Exercise as it relates to Disease/Gestational Diabetes in Pregnant woman and the benefits of physical activity

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Gestational Diabetes Mellitus (GDM) in pregnancy is a metabolic short term condition and is one of the most common complications during pregnancy. It can be characterised when blood glucose levels are higher than normal for the first time during pregnancy and not previously diagnosed with other forms of diabetes. This is a results of an inability of the insulin receptors to receive glucose. Glucose is the main source of energy and insulin is what allows the glucose to be uptaken by the tissue. Due to the hormonal changes in the female body during pregnancy these receptors decrease in sensitivity.[1][2][3][4] GDM affects 1 in 20 pregnancies each year in Australia, however it commonly goes undiagnosed.[1][3] GDM retracts after birth and blood glucose levels return to normal. Even so, after pregnancy the risk of developing type II Diabetes significantly increases to both the mother and child.[1][2][4][5]

Typically, 3 to 8% of pregnant woman will develop gestational diabetes and it generally occurs around the 24th – 28th week.[1][2]

Risk factors for gestational diabetes include:

  • Polycystic ovarian syndrome (PCOS)
  • BMI >25
  • Family history
  • Having gestational diabetes in a previous pregnancy
  • Age (higher risk if 30 years or older).
  • Being known to have insulin resistance
  • Previously having a large baby
  • A previous unexplained stillbirth
  • Lifestyle (poor diet, smoking, inactivity)[2][4]

Gestational Diabetes is also common in indigenous Australian’s, Torres Strait Islanders, Vietnamese, Chinese, middle eastern, Polynesian or Melanesian background [1][2][4]


GDM doesn’t often have any symptoms which is why it is commonly undiagnosed. It is typical of a woman to have a glucose-screen tests around the 3rd trimester to eliminate any risk of complications.[1][2] Even so, having high levels of glucose in the blood may cause some of the following:

  • Tiredness
  • Excessive thirst
  • Passing a lot of urine
  • Blurred vision[2]


GDM poses serious short- and long-term consequences for both mother and child. Monitoring and good management of blood glucose levels can limit and avoid complications.

Complications for the mother include[edit]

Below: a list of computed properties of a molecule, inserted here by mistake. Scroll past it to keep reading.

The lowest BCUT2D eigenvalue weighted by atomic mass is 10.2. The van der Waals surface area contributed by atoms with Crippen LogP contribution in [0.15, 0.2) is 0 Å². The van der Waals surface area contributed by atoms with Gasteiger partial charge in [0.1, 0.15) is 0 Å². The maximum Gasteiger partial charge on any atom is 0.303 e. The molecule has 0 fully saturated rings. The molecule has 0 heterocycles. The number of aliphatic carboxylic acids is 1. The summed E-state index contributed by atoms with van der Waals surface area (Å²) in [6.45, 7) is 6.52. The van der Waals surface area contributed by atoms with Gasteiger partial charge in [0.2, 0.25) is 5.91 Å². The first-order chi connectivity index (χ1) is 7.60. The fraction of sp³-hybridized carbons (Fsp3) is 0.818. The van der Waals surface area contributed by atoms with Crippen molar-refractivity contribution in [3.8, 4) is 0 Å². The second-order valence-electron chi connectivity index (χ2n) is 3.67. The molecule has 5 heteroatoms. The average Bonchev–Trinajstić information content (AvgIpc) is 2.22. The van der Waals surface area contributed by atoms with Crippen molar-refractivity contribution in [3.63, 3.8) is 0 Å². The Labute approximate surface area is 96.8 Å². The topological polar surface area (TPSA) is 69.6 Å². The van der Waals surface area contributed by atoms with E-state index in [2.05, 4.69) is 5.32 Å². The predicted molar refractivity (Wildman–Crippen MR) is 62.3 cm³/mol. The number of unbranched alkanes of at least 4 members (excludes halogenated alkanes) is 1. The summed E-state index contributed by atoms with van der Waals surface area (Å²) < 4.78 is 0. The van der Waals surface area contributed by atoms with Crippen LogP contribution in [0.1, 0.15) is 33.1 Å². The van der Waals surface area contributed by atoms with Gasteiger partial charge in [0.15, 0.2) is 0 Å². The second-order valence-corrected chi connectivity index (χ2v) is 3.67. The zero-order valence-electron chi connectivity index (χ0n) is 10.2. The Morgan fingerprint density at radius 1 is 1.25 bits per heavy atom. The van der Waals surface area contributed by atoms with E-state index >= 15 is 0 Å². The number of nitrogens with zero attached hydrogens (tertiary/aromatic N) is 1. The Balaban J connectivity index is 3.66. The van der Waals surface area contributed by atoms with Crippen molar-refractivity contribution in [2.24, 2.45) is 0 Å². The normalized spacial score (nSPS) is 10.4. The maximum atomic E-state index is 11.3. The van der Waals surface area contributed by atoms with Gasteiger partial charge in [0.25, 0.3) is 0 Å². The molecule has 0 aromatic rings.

• 20-50% increase risk of developing type II diabetes within 5–10 years after giving birth.[4]
  • Preeclampsia [5]
  • Increased risk of maternal infection postpartum
  • Increased risk of thrombosis
  • Hypertension
  • Miscarriage
  • Still born
  • Increased risk of maternal infection postpartum
  • Caesarean section (due to large baby)
  • Preterm delivery
Complications for the fetus[edit]
  • Birth injuries
  • Macrosomia/Increased weight
  • Fetal distress
  • Stillbirth
  • Glucose intolerance
  • Memory deficits in childhood
  • Increase risk of developing type II diabetes
  • Congenital malformation (birth defect. Most commonly cleft palate)
  • Hypoglycaemia, hypocalcaemia and hypomagnesaemia



Managing GDM is done by monitoring blood glucose levels and maintaining a sufficient level. 4 to 6 mmol/L in a fasting state is recommended. Diabetes Australia recommends blood glucose monitoring (monitors are provided by Doctors and each patient is trained to use them at home) but also adopting a healthy eating diet and include physical activity. Insulin injection is only recommended if lifestyle changes are not improving the blood glucose levels. 10-20% of woman will need insulin injections during the pregnancy.[1]

Physical Activity[edit]

Studies show that moderate exercise helps to improve the body’s ability to process glucose, keeping blood sugar levels at a reasonable level. Research also suggests that being physically active before pregnancy reduce the risk of developing GDM during the pregnancy by 56%. Further being active before and during reduces the risk by 75% [8]

Before Pregnancy[edit]
Frequency 3-7days/wk
Intensity moderate
Time 30 minutes minimum
Type aerobic
Example walking/cycling
Frequency 3-7days/wk
Intensity vigorous
Time 30 minutes minimum
Type anaerobic
Example interval training/strength training